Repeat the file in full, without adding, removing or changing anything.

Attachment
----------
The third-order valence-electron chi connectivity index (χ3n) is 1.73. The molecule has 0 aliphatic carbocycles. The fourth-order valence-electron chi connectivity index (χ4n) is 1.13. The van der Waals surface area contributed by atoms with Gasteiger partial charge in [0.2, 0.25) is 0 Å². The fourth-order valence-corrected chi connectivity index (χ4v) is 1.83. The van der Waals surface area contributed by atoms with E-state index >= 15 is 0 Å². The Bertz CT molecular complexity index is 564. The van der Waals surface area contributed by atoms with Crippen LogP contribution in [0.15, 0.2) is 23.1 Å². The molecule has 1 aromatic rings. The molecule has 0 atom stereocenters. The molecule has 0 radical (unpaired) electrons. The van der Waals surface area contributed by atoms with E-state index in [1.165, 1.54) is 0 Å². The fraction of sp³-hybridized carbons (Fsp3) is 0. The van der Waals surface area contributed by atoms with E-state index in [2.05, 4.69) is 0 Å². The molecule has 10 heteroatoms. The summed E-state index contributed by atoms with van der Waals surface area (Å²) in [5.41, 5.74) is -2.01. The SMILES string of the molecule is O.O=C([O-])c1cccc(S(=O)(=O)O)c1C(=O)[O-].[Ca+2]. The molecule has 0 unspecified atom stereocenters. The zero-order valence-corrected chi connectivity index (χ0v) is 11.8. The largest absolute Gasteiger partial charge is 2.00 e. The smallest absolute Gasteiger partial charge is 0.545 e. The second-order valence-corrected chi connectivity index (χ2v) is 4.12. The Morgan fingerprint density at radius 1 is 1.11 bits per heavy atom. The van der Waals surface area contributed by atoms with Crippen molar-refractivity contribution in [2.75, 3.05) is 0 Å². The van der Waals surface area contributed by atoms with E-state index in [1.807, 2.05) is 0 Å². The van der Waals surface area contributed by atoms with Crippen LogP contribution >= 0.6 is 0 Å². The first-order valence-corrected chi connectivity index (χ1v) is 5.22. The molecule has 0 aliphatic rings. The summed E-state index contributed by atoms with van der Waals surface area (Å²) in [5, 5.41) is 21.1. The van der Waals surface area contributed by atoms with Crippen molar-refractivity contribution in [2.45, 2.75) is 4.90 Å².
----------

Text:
The third-order valence-electron chi connectivity index (χ3n) is 1.73. The molecule has 0 aliphatic carbocycles. The fourth-order valence-electron chi connectivity index (χ4n) is 1.13. The van der Waals surface area contributed by atoms with Gasteiger partial charge in [0.2, 0.25) is 0 Å². The fourth-order valence-corrected chi connectivity index (χ4v) is 1.83. The van der Waals surface area contributed by atoms with E-state index >= 15 is 0 Å². The Bertz CT molecular complexity index is 564. The van der Waals surface area contributed by atoms with Crippen LogP contribution in [0.15, 0.2) is 23.1 Å². The molecule has 1 aromatic rings. The molecule has 0 atom stereocenters. The molecule has 0 radical (unpaired) electrons. The van der Waals surface area contributed by atoms with E-state index in [1.165, 1.54) is 0 Å². The fraction of sp³-hybridized carbons (Fsp3) is 0. The van der Waals surface area contributed by atoms with E-state index in [2.05, 4.69) is 0 Å². The molecule has 10 heteroatoms. The summed E-state index contributed by atoms with van der Waals surface area (Å²) in [5.41, 5.74) is -2.01. The SMILES string of the molecule is O.O=C([O-])c1cccc(S(=O)(=O)O)c1C(=O)[O-].[Ca+2]. The molecule has 0 unspecified atom stereocenters. The zero-order valence-corrected chi connectivity index (χ0v) is 11.8. The largest absolute Gasteiger partial charge is 2.00 e. The smallest absolute Gasteiger partial charge is 0.545 e. The second-order valence-corrected chi connectivity index (χ2v) is 4.12. The Morgan fingerprint density at radius 1 is 1.11 bits per heavy atom. The van der Waals surface area contributed by atoms with Crippen molar-refractivity contribution in [2.75, 3.05) is 0 Å². The van der Waals surface area contributed by atoms with E-state index in [1.807, 2.05) is 0 Å². The van der Waals surface area contributed by atoms with Crippen LogP contribution >= 0.6 is 0 Å². The first-order valence-corrected chi connectivity index (χ1v) is 5.22. The molecule has 0 aliphatic rings. The summed E-state index contributed by atoms with van der Waals surface area (Å²) in [5, 5.41) is 21.1. The van der Waals surface area contributed by atoms with Crippen molar-refractivity contribution in [2.45, 2.75) is 4.90 Å².